Don't judge a course by its front nine: Two holes on the back half steal the show at Auburn Golf Course — for a good value, too.
In part four of this series reviewing golf courses around the region, Seattle Times golf writer Scott Hanson and golf writer emeritus Craig Smith head south to Auburn Golf Course, which provides not only good value but an interesting back nine.
There were a few pre-round bumps (Craig missed a road sign and was temporarily going the wrong way, and Scott asked Craig to take the cart to the first tee, which was impossible with the key in Scott’s pocket), but the day got better, and the golf course also got better as we went along.
Hanson: If we had played a couple of hours earlier, there were special online rates at less than $20 per player, and I was interested to see what kind of golf you could get for that price. What I found was a well-maintained course (even the trees and bushes that line the holes have been manicured nicely), with enough good holes and enough of a challenge to make me want to come back, even if they didn’t have a great choice of draft beers at their restaurant.
Smith: Attractive clubhouse that includes Bogey’s Public House restaurant and marvelous, tall fireplace. Nice setting on opposite side of road from Green River, but the river isn’t part of the course.
Hanson: If you compare this course with others in the same price range, it’s a standout in the summer (the course can get pretty muddy in the winter). The first eight holes are nothing special, but because they are flat (nice for walkers) and not overly difficult, they give players a chance to get their game ready for a more interesting, challenging and hilly back nine. No. 15 (with tee shots going over the cliff) and No. 16, a difficult par-3 with a pair of waterfalls (Craig hit a shot into the base of one), is a great two-hole stretch. The course was difficult enough to be challenging, but not so tough that I was cursing it afterward.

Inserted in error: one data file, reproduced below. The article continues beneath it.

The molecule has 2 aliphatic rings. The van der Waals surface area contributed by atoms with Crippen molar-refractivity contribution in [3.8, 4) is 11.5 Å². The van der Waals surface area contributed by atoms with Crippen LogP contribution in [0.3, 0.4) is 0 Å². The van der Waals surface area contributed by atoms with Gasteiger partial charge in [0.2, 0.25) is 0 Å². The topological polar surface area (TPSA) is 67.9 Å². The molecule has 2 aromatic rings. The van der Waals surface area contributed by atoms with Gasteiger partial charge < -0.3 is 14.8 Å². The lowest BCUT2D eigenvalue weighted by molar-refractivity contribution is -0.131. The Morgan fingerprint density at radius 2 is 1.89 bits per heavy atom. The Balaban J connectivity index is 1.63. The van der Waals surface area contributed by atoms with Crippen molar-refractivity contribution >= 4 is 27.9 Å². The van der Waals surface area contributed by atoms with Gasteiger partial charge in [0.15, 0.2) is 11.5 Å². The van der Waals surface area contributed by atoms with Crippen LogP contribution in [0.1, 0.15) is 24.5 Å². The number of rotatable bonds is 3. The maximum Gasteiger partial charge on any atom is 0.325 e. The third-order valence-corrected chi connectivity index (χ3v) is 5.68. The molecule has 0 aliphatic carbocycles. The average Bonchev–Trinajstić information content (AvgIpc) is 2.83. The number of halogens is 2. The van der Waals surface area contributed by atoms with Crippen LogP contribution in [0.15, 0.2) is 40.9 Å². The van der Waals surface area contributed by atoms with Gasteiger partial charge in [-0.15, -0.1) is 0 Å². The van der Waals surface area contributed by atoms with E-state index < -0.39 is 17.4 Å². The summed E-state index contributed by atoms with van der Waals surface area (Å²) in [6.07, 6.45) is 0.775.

Smith: Some affordable off-peak pricing. Back nine includes some memorable hillside holes and par-3 16th hole over a pond with an artificial waterfall. Greens were in good shape and some were quite challenging but fair. Nice landscaping touches throughout the course. It’s a municipal course, and it is obvious the city of Auburn values it. Steep, downhill tee shot on “The Cliff Hole,” par-4, No. 15 is the kind of fun, scenic shot you mention to friends. Nice restaurant, but no one in our foursome left raving about the food.
Hanson: Not having a driving range is a bummer (even though it’s a good excuse for a wayward tee shot on the first hole), and there were a few fairways that need a bit more care, but I wasn’t expecting it to be Augusta National. The first eight holes are not very interesting, and if you were only playing nine (the front nine), the experience would be much different from what we had. I wasn’t a big fan of my chicken and shrimp street tacos (way too dry), but Bogey’s was still a fun place to hang out.
Smith: First eight holes are basically vanilla. No range but there is a teaching area. Huge power lines cross the course. Can be a difficult course to find if you aren’t familiar with Kent-Auburn area.
Quotes of the day
“This has to be the most inviting driving hole we’ll see all day,” Smith, while standing on the No. 7 tee, seconds before snap-hooking his drive into one of the few trees.
“I’m not slicing, and it’s throwing my game off,” Hanson, midway through the back nine, when another straight shot left him left off the green.
Rating (from 1 to 4)
Hanson: 2 1/2. The front nine is closer to a 2, and the back nine is closer to a 3. The rating would be even better if the criteria was courses in the same price range.
Smith: 2 1/2, with back nine carrying the load.
29630 Green River Road S.E., Auburn, WA 98092; 253-833-2350
Scott Hanson has been covering golf for The Seattle Times since 2005; Craig Smith covered golf for decades for The Seattle Times before retiring in 2008.